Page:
Let me repeat: I love my son.  I enjoyed going through all the milestones.  I enjoyed watching him grow.  I enjoyed all the snuggles and bonding.

Let’s get real, though.  Babies don’t do anything.  Especially at first.  They literally cry and eat and shit and piss and sleep.  They don’t smile.  They don’t hug.  They don’t say thank you.  They barely raise their arm.  IT’S DULL.

And yeah, as they get bigger they interact more.  But.  Is laying on a mat and smiling really interacting?  I didn’t know what to do with my son.  I felt like I was “supposed” to stimulate him or teach him or… something.  Leaving him just to sit and stare at the wall?  That seemed so barbaric.  Insensitive?  Cruel?  I don’t know.  But I didn’t have a clue how to interact with him.

Eventually I decided to just talk at him, which probably proves my own minimal degree of sanity and predicts his, but whatever.  It was still boring.  And sleep-deprived boring?  Fucking torture.

Cute, but boooooring.


When my son turned one, it was like the clouds parted and sunshine bathed the land.

BOOM. Personality and interaction!

While he did not sleep through the night until 15 months, by 12 months he was only waking once a night.  I could handle that.  I didn’t like it, but I could handle it.  The clutter of my sleep deprivation cleared and I started to think and feel clearer.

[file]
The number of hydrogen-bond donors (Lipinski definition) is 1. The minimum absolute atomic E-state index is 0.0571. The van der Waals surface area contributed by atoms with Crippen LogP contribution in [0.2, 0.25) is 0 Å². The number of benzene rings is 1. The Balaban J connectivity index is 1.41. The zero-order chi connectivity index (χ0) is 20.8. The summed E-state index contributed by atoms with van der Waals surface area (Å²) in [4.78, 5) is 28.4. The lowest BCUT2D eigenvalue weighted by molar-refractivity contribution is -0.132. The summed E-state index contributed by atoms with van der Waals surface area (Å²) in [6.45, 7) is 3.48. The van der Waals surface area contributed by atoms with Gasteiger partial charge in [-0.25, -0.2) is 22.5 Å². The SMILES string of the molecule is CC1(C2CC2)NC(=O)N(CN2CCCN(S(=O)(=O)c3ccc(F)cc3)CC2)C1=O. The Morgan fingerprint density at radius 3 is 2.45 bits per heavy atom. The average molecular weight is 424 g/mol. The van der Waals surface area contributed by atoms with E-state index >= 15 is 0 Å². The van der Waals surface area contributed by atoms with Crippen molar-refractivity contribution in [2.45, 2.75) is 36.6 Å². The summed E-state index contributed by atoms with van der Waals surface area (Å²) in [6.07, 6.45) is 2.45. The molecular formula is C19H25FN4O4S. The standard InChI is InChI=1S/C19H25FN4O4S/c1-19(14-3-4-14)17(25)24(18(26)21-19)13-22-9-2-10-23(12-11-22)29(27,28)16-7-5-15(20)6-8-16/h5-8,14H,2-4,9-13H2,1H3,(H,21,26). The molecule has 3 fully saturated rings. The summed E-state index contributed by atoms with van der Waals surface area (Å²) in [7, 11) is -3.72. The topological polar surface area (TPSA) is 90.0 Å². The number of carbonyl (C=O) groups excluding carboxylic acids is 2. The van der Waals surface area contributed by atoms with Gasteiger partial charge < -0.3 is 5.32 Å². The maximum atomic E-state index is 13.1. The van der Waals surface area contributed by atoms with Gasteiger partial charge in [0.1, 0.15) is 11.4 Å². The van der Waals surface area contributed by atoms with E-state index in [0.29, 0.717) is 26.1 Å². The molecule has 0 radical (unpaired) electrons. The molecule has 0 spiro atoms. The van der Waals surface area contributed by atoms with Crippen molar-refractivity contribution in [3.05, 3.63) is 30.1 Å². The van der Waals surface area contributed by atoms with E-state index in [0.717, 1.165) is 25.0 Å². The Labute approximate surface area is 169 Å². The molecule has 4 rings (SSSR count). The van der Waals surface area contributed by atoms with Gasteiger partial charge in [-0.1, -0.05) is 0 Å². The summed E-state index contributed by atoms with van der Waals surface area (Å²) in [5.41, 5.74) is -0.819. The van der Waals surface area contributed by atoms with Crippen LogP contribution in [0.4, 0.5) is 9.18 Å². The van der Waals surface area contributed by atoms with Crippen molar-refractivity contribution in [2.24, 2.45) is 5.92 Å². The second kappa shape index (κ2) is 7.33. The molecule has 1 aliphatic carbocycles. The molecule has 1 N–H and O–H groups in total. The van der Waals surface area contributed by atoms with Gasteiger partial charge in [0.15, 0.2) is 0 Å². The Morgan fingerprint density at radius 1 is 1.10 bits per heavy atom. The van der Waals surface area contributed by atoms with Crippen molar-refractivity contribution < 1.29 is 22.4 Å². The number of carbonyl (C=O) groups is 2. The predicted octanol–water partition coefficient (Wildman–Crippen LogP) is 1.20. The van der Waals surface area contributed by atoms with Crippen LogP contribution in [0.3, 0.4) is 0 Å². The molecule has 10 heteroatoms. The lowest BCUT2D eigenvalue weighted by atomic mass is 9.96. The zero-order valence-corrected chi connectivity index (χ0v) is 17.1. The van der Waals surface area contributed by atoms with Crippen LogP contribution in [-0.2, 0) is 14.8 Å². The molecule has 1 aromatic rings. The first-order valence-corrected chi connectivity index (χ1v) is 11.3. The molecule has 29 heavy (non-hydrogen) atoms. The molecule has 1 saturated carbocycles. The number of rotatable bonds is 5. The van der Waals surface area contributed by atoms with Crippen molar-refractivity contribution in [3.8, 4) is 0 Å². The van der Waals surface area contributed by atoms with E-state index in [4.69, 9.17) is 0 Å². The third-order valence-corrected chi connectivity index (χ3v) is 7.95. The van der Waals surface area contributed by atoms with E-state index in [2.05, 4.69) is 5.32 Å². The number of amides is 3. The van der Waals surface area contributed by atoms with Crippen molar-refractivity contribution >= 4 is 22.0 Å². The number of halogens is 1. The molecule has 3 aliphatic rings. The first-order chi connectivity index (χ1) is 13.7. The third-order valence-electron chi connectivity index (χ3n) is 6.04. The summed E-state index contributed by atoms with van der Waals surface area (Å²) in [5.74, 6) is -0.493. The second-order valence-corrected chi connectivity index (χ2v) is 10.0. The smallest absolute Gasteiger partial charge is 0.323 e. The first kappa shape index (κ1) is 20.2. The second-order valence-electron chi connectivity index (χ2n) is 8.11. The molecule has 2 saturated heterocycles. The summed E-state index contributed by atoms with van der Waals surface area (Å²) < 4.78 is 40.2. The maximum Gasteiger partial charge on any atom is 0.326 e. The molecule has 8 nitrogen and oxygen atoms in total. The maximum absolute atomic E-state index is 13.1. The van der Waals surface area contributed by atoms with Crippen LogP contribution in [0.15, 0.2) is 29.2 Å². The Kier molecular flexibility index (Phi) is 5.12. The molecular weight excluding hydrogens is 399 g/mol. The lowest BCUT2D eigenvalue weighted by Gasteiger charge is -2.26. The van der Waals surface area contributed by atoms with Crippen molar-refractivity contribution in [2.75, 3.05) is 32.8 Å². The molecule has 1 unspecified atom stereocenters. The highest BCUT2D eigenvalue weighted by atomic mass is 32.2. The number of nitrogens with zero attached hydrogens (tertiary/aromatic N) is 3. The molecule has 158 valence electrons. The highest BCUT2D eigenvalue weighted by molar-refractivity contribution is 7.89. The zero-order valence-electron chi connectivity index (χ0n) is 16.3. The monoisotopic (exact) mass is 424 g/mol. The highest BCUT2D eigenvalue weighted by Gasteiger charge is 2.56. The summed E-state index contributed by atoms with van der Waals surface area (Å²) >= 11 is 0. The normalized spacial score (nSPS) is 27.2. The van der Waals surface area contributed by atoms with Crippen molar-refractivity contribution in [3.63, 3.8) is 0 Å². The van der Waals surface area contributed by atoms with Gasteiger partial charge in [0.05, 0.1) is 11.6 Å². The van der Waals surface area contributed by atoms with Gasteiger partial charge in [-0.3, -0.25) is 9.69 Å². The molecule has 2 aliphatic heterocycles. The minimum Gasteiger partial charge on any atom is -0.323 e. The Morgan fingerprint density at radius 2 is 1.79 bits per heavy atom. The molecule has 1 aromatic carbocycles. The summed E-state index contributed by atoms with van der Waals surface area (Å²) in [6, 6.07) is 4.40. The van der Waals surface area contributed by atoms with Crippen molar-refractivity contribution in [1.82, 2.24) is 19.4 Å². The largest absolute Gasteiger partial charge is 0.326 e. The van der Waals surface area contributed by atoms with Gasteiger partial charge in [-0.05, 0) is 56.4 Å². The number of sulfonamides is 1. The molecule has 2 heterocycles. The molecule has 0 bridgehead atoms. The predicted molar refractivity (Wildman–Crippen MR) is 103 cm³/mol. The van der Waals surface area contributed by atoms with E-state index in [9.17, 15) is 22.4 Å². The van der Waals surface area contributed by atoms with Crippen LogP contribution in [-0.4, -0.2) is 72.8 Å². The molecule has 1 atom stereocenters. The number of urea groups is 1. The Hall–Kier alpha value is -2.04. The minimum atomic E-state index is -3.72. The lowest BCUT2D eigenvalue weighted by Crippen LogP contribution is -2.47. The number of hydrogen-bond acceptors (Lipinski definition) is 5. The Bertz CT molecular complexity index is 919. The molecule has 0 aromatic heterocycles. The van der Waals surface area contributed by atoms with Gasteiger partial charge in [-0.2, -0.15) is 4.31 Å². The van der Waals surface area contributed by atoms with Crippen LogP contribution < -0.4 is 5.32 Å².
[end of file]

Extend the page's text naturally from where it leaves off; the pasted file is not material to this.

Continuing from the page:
At about a year, the transition settled (mostly) and I felt far more secure in the world of “Mom.”  It wasn’t always easy, but I had a clear idea of my expectations.  I felt like MOST (not all) of the literal and figurative shit he threw at me I could handle.  Or.  I at least knew which Mom-Friends to call and ask for advice.

And the best part?  The very best part?

My son is now the most interesting human in the world .  He has a personality that totally sweeps me off my feet and restores my faith in humanity.  He is gentle and snugly and determined.  He loves our little dog and giggles uncontrollably when he gets to pet her.  He likes to say “Bye!” to everyone anytime we change location (including, yes, strangers).  He loves to blow kisses and give hugs and name things.  All of those things are SO EXCITING and I love seeing the world through his fascinated and happy eyes.  None of these wonderful aspects of him existed, at least not obviously, in that first year.


Hang in there, you first year mamas.  It gets better, I promise.